Reposted from Lanka Business Online
A Sri Lankan citizen and former top business executive, has called for greater transparency in disclosing budget numbers including present values of future liabilities and an overall public deficit figure.
Chandra Jayaratne, a former head of Sri Lanka’s Ceylon Chamber of Commerce said better disclosures should be made by the finance ministry under the country’s fiscal responsibility law.“It is essential that the Fiscal Gap disclosures relate separately to the Central Government as well the independent government entities with substantial impact on the consolidated fiscal position of the nation,” Jayaratne said, in a letter to several professional associations.
“These key institutions with significant local and foreign debt include, the Electricity Board, Petroleum Corporation, Sri Lanka Ports Authority, Urban Development Authority, Air Lanka /Mihin Lanka Consolidated and Air Ports and Aviation Services Authority.”
Jayaratne also copied the letter to President Mahinda Rajapaksa who is also finance minister and key officials and asked professional bodies, to request more transparency when they give suggestions for next year’s budget.
In 2011 several state institutions ran large losses of around 1.5 percent of gross domestic product, making nonsense of a claim that the ‘budget deficit’ was kept to 6.9 percent of GDP and plunging the country into a credit driven balance of payments crisis.
The so-called overall public sector deficit including ‘non-financial public sector enterprises’ (excluding banks) is published in many countries including Malaysia, and is essential where state speculation of tax money in business is large.However in many East Asian countries, state enterprises run surpluses.
Analysts say a new twist has now come to Sri Lanka’s budget process with some agencies classified as ‘authorities’ which earlier on got funds via the budget is now directly borrowing under Treasury guarantees.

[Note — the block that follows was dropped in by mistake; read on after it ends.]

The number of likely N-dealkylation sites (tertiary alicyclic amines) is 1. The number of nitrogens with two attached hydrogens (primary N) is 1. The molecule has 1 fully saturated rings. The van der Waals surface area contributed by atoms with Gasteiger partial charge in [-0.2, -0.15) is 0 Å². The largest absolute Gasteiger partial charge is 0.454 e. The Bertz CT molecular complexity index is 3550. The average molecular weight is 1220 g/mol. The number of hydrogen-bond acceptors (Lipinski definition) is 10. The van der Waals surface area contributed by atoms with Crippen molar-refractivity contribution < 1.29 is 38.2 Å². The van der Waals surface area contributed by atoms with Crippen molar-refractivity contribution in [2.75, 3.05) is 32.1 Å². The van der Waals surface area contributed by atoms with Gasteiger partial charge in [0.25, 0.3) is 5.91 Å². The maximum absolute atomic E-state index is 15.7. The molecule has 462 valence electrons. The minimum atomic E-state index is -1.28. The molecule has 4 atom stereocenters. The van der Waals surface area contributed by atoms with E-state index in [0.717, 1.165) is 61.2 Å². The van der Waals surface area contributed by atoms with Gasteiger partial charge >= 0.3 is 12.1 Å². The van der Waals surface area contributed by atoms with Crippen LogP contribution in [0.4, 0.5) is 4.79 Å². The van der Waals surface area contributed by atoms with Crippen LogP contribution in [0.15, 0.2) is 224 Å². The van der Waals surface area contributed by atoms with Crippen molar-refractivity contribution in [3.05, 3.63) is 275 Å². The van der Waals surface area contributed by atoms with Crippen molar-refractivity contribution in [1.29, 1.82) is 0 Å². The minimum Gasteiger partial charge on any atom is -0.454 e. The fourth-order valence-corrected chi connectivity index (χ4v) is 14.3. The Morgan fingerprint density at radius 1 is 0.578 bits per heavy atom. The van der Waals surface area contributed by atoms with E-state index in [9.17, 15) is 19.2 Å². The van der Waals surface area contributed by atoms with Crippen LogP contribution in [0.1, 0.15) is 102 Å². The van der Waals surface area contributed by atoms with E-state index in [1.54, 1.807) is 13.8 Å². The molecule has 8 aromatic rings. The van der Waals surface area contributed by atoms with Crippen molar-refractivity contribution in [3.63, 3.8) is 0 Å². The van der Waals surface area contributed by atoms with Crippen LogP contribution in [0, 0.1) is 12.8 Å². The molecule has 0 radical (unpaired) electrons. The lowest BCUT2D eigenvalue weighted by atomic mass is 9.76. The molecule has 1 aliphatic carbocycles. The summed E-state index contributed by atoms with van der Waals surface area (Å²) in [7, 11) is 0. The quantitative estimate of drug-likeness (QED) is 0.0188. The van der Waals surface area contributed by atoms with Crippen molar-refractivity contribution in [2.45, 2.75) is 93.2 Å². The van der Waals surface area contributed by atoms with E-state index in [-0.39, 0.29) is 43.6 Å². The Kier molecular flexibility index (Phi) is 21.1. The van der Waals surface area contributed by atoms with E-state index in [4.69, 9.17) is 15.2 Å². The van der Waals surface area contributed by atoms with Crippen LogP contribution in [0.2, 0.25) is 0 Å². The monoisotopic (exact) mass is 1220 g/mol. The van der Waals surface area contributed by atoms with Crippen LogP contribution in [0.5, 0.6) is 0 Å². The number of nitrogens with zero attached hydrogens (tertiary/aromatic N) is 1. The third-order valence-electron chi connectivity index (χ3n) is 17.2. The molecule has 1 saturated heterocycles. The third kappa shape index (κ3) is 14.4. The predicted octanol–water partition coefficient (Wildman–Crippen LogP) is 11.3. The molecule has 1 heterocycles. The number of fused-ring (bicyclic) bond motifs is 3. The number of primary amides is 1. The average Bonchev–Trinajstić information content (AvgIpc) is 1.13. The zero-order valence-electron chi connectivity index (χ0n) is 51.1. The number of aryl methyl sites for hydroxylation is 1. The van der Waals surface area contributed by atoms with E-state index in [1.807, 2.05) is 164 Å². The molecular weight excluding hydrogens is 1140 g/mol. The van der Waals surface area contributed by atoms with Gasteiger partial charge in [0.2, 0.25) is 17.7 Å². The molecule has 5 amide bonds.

Sri Lanka’s Road Development Authority has been authorized to borrow 500 million US dollars from domestic commercial banks under Treasury guarantees. Whether this is included under capital expenditure in the state budget is not clear.
The Urban Development Authority has also borrowed through debentures with a Treasury guarantee.
In early 2012 at least 55 billion rupees of Treasury bonds were given to Ceylon Petroleum Corporation to settle debt with other entities. It is not clear whether the debt is part of the 2011 deficit, 2012 deficit or it is dropped out of deficit calculations altogether.
Meanwhile Jayaratne said in the United States questions are being raised about the budget transparency and the impact of heavy government borrowing and spending.
He said Sri Lanka should calculate and publish the present value of projected debt repayments and revenues.
Sri Lanka also has a large unfunded public sector pension liability.
In the US, the Congressional Budget Office, makes independent projections about fiscal matters provided data for policy and lawmaking to congress.
In the US, laws are brought and passed by Congress and the Senate though the President has veto power.
In Sri Lanka even a private members bill does not see the light of day and all laws are brought by only by the ruling administration.
Critics say lack of public activism in promoting economic freedoms and civil liberties has allowed elected ruling class to rob many liberties of citizens.
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